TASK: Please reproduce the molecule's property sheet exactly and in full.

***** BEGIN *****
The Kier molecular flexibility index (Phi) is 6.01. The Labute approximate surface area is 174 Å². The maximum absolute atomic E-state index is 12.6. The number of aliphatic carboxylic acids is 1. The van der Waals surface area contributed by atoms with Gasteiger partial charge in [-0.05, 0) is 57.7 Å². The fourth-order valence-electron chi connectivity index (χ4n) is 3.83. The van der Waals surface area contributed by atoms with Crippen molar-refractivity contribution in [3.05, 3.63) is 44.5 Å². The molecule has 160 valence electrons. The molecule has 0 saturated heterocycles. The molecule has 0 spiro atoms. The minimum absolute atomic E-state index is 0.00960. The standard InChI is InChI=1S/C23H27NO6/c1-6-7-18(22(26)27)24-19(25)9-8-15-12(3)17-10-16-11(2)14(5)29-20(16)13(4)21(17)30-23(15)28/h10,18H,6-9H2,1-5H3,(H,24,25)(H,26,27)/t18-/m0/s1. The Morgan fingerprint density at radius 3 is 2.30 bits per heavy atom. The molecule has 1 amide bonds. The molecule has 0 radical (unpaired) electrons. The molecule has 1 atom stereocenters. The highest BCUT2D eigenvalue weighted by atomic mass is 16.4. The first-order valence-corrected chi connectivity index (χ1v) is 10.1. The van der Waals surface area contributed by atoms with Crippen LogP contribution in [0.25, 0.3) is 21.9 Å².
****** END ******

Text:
The Kier molecular flexibility index (Phi) is 6.01. The Labute approximate surface area is 174 Å². The maximum absolute atomic E-state index is 12.6. The number of aliphatic carboxylic acids is 1. The van der Waals surface area contributed by atoms with Gasteiger partial charge in [-0.05, 0) is 57.7 Å². The fourth-order valence-electron chi connectivity index (χ4n) is 3.83. The van der Waals surface area contributed by atoms with Crippen molar-refractivity contribution in [3.05, 3.63) is 44.5 Å². The molecule has 160 valence electrons. The molecule has 0 saturated heterocycles. The molecule has 0 spiro atoms. The minimum absolute atomic E-state index is 0.00960. The standard InChI is InChI=1S/C23H27NO6/c1-6-7-18(22(26)27)24-19(25)9-8-15-12(3)17-10-16-11(2)14(5)29-20(16)13(4)21(17)30-23(15)28/h10,18H,6-9H2,1-5H3,(H,24,25)(H,26,27)/t18-/m0/s1. The Morgan fingerprint density at radius 3 is 2.30 bits per heavy atom. The molecule has 1 amide bonds. The molecule has 0 radical (unpaired) electrons. The molecule has 1 atom stereocenters. The highest BCUT2D eigenvalue weighted by atomic mass is 16.4. The first-order valence-corrected chi connectivity index (χ1v) is 10.1. The van der Waals surface area contributed by atoms with Crippen LogP contribution in [0.25, 0.3) is 21.9 Å².